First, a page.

Purely by chance, I got talking to one of the Churchwardens tending some graves, and he told me that it is the smallest parish Church in Essex. I have no reason to doubt him, and a look at the photos will confirm to you how small it actually is.

    Allowed to fall into disrepair over many years, it was restored completely in the 19th century.

    To the rear of the Church is a beautifully tended garden.

    I have included a photo here of one of the many war graves you will find in small British churchyards. A young man, RAF pilot, killed in the defence of his country against the Nazis. Very sad and very humbling, but I'm glad to see that the grave is still well-tended.

    The last photograph, a sign on the Church door, I include as a very sad reminder, if any were needed, of the state of Britain today. I dread to think what the "young ladies" must have done, but I have a fair idea, and I find it absolutely appalling. I am not myself a Christian, but I approach a place like this in the same spirit of respect as I would (and have done) a Buddhist temple, mosque, synagogue, gudwara or whatever. It appears other are not like minded.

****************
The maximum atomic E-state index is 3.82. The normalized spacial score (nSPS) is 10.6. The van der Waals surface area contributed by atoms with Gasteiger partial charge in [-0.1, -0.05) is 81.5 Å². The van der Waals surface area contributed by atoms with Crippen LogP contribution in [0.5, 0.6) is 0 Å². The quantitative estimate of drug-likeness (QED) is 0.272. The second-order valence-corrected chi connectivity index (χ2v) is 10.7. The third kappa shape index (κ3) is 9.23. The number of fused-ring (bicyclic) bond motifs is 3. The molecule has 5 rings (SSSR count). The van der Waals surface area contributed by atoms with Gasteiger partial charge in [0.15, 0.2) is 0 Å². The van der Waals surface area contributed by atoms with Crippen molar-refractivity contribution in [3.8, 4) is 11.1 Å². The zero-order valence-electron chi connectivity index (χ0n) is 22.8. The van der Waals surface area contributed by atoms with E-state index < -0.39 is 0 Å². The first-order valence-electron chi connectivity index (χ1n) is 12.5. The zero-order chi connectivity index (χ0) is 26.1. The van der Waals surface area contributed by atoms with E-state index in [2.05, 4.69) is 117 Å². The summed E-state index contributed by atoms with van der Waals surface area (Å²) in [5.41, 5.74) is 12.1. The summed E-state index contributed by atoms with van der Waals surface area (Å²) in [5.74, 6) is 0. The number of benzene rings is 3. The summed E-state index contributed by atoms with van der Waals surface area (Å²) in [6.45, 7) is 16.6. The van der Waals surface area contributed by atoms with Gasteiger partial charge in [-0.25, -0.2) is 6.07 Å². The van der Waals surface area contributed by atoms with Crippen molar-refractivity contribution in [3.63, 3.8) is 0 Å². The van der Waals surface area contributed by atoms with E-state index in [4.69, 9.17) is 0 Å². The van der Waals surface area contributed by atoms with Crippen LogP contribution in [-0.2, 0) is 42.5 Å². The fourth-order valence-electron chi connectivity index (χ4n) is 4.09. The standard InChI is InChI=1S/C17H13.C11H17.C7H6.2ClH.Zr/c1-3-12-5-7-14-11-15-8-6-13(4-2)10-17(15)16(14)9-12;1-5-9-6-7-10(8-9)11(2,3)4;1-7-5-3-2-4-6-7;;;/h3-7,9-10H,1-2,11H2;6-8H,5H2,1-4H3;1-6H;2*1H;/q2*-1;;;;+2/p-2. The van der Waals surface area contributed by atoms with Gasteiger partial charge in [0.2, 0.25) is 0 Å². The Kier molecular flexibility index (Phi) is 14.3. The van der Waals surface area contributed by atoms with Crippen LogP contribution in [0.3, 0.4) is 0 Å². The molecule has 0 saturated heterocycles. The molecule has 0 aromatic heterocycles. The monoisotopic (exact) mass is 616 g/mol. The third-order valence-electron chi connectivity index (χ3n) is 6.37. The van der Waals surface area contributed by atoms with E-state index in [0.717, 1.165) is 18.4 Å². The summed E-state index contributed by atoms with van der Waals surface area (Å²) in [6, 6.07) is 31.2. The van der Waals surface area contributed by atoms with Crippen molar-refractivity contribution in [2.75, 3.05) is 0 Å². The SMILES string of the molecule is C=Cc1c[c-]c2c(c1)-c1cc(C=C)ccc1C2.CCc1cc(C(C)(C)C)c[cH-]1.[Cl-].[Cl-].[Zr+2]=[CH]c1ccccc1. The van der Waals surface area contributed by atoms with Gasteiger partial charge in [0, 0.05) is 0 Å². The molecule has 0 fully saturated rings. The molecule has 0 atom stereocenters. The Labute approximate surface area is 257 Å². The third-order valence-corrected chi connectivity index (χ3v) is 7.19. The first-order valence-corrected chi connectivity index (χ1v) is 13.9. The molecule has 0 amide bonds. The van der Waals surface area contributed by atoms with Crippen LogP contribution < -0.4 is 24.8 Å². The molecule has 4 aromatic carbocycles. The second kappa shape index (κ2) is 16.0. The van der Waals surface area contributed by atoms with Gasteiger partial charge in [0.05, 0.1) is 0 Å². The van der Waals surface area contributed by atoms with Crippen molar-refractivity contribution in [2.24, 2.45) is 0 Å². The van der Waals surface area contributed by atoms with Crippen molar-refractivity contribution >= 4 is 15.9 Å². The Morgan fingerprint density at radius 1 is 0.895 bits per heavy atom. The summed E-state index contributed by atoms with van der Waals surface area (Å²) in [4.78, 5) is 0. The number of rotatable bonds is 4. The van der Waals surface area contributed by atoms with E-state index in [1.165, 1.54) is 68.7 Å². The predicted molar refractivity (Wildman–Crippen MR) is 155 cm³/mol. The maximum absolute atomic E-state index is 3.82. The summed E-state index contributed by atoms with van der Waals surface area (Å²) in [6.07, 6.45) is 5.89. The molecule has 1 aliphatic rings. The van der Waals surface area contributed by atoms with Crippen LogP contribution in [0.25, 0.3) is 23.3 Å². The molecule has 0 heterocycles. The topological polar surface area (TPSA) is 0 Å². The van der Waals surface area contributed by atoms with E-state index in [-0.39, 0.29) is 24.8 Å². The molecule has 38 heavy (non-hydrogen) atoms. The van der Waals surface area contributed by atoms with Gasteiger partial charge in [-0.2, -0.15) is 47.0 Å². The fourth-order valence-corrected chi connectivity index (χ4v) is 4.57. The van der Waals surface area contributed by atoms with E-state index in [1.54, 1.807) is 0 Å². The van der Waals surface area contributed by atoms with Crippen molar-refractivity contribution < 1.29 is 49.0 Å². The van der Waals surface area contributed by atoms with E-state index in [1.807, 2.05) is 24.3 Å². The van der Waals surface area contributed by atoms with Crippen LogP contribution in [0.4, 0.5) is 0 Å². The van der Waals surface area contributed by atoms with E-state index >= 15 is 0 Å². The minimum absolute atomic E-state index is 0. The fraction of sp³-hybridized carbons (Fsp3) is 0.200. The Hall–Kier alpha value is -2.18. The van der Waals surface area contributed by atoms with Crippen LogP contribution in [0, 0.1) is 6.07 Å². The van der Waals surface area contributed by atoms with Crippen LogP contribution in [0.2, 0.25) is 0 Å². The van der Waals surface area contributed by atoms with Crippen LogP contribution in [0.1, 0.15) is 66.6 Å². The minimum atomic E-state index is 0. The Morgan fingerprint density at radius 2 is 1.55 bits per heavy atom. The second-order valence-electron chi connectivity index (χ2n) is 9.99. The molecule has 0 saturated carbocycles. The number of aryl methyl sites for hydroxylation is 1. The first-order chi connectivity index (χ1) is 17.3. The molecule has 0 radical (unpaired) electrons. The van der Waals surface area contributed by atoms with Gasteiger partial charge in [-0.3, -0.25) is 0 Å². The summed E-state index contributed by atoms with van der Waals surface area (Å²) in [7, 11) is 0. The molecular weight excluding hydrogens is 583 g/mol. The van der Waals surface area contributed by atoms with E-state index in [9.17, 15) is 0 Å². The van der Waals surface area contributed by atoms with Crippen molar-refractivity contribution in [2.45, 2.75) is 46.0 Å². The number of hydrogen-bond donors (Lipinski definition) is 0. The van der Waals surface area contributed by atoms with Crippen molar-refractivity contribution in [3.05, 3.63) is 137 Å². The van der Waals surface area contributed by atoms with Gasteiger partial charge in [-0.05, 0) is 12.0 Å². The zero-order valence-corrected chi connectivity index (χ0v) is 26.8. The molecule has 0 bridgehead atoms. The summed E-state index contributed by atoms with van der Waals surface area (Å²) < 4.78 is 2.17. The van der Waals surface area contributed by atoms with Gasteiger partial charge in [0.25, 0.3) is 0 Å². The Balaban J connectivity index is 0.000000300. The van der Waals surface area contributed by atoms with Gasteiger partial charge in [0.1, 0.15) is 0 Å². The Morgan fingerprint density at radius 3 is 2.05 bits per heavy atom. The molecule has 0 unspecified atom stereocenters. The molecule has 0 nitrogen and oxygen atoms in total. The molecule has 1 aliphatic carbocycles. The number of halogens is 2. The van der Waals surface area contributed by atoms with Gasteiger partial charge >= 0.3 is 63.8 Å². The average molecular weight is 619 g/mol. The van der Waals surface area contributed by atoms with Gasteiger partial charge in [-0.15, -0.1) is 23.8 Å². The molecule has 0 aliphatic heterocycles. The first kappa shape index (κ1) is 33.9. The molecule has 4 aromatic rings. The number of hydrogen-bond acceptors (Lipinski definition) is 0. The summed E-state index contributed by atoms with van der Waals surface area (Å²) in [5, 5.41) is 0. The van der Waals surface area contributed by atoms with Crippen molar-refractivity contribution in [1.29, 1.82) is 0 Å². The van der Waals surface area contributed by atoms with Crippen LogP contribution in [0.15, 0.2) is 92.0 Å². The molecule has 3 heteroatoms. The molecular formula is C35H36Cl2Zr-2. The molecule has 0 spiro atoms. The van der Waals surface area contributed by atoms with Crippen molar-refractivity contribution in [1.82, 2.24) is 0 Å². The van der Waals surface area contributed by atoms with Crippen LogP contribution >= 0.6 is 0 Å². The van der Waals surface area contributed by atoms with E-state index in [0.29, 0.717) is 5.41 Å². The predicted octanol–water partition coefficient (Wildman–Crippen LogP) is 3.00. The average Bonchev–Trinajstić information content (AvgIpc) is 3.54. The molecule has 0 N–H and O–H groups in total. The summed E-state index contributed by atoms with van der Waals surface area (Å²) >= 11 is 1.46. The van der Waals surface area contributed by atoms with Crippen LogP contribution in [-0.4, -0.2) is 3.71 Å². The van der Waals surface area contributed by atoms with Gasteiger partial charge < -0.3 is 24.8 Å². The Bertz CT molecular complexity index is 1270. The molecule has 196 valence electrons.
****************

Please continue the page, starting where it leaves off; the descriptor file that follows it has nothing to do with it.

St. Mary's Church, Frinton-on-Sea, Essex, England. St. Mary's Church, Frinton-on-Sea, Essex, England. Garden, St. Mary's Church, Frinton-on-Sea, Essex. War Grave, St. Mary's Church, Frinton-on-Sea.
    Related to:
    • Architecture
    • Historical Travel
    • Religious Travel

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  • joanj's Profile Photo

    Quaint Church of St. Mary

    by joanj Updated Oct 6, 2008

    Situated at the end of the High Street, just before the greensward and the beach, can be found this lovely little church of St. Mary.

    St. Mary's parish church Church Entrance at side of building Rear of the church showing the bells

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Frinton-on-Sea Things to Do